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36.1 Percent: The Most Efficient Solar Panel Made by Delaware Researchers

Allen Barnett research group and students with solar cell experiment. SHOWN: Paola Murcia, Xiaoting Wang and Nick Waite

Several University of Delaware (UD) researchers have assembled a highly-efficient solar cell module, and obtained an efficiency of 36.1 percent in the conversion process.

Their system consisted of a lens, a dichroic mirror, and two two-cell stacks sponsored by the NREL (National Renewable Energy Laboratory), achieving probably “the highest efficiency yet measured for the experimental conversion of sunlight to electricity by any means”, as some article written by an international group of scientists stated.

The solar cell module assembly has been the work of a team from the US, NREL and ASU (Arizona State University), being initiated under DARPA’s Very Efficient Solar Cell and Module program.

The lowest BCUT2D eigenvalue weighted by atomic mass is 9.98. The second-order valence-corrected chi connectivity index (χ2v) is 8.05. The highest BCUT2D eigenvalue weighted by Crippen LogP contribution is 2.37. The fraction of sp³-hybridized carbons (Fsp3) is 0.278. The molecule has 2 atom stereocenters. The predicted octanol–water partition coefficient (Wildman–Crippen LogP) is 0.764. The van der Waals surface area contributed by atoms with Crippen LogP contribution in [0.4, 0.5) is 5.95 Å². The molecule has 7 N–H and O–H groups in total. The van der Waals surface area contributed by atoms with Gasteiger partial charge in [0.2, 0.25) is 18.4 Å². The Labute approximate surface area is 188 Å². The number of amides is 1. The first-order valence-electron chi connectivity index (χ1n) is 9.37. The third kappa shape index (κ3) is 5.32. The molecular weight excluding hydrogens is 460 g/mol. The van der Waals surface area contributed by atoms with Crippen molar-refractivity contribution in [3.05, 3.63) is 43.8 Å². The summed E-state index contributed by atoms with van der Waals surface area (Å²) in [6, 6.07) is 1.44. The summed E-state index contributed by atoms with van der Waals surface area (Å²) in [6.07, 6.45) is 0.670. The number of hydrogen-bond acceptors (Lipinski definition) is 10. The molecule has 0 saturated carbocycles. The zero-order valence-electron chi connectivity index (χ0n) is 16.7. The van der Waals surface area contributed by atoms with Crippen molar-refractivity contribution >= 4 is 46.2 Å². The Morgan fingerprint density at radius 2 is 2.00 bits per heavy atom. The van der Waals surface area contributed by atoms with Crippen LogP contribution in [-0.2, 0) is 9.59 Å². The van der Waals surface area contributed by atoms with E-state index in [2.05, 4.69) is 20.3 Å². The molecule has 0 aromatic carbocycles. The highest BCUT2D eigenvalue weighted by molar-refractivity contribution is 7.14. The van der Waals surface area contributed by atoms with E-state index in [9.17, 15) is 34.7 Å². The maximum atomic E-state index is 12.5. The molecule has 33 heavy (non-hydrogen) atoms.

“This is the only citation from a U.S. university in this important index,” Prof. Allen Barnett, from the Department of Electrical and Computer Engineering, UD, says. “The module and test bed were designed, fabricated, and assembled by the UD students, led by Xiaoting Wang, one of Barnett’s students. Other team members from the UD are Nick Waite and Paola Murcia.

The team’s work has been thoroughly documented in the paper “Outdoor Measurements for High Efficiency Solar Cell Assemblies”, and has been presented and the 24th European Photovoltaic Solar Energy Conference and Exhibition, which took place in Hamburg, Germany, in September last year.

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